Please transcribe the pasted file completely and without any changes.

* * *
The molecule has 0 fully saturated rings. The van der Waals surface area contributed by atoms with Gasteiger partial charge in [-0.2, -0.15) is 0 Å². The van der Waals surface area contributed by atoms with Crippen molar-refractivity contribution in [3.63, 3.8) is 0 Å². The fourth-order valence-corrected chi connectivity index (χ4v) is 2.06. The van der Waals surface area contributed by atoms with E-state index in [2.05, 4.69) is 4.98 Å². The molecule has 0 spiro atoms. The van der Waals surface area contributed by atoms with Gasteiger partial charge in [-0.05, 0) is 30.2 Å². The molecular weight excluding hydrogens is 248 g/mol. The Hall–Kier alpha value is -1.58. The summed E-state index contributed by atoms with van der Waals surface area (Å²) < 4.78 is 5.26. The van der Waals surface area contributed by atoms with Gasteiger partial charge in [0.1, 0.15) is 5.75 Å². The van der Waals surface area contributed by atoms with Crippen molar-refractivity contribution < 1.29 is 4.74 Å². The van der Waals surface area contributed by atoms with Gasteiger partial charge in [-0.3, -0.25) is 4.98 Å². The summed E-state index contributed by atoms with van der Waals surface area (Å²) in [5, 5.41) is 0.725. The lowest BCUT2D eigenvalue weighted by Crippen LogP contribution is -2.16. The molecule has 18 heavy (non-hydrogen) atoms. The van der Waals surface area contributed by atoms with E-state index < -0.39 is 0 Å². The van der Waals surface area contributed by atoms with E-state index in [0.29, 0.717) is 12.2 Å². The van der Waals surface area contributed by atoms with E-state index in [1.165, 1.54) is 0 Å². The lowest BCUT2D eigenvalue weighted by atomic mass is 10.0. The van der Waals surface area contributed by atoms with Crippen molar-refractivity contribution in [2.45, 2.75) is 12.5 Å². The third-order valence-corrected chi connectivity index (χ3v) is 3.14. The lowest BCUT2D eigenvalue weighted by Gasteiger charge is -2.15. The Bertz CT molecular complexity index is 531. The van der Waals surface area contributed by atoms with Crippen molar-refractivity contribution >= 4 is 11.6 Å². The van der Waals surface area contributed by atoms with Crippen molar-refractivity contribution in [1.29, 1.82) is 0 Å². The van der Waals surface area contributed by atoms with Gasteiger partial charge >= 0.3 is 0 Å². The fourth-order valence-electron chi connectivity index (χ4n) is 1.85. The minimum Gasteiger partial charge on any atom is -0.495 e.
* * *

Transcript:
The molecule has 0 fully saturated rings. The van der Waals surface area contributed by atoms with Gasteiger partial charge in [-0.2, -0.15) is 0 Å². The van der Waals surface area contributed by atoms with Crippen molar-refractivity contribution in [3.63, 3.8) is 0 Å². The fourth-order valence-corrected chi connectivity index (χ4v) is 2.06. The van der Waals surface area contributed by atoms with E-state index in [2.05, 4.69) is 4.98 Å². The molecule has 0 spiro atoms. The van der Waals surface area contributed by atoms with Gasteiger partial charge in [-0.05, 0) is 30.2 Å². The molecular weight excluding hydrogens is 248 g/mol. The Hall–Kier alpha value is -1.58. The summed E-state index contributed by atoms with van der Waals surface area (Å²) < 4.78 is 5.26. The van der Waals surface area contributed by atoms with Gasteiger partial charge in [0.1, 0.15) is 5.75 Å². The van der Waals surface area contributed by atoms with Crippen molar-refractivity contribution < 1.29 is 4.74 Å². The van der Waals surface area contributed by atoms with Gasteiger partial charge in [-0.3, -0.25) is 4.98 Å². The summed E-state index contributed by atoms with van der Waals surface area (Å²) in [5, 5.41) is 0.725. The lowest BCUT2D eigenvalue weighted by Crippen LogP contribution is -2.16. The molecule has 18 heavy (non-hydrogen) atoms. The van der Waals surface area contributed by atoms with E-state index < -0.39 is 0 Å². The van der Waals surface area contributed by atoms with E-state index in [0.29, 0.717) is 12.2 Å². The van der Waals surface area contributed by atoms with E-state index in [1.165, 1.54) is 0 Å². The lowest BCUT2D eigenvalue weighted by atomic mass is 10.0. The van der Waals surface area contributed by atoms with Crippen molar-refractivity contribution in [2.45, 2.75) is 12.5 Å². The third-order valence-corrected chi connectivity index (χ3v) is 3.14. The lowest BCUT2D eigenvalue weighted by Gasteiger charge is -2.15. The Bertz CT molecular complexity index is 531. The van der Waals surface area contributed by atoms with Crippen molar-refractivity contribution >= 4 is 11.6 Å². The van der Waals surface area contributed by atoms with Crippen molar-refractivity contribution in [1.29, 1.82) is 0 Å². The van der Waals surface area contributed by atoms with Gasteiger partial charge >= 0.3 is 0 Å². The fourth-order valence-electron chi connectivity index (χ4n) is 1.85. The minimum Gasteiger partial charge on any atom is -0.495 e.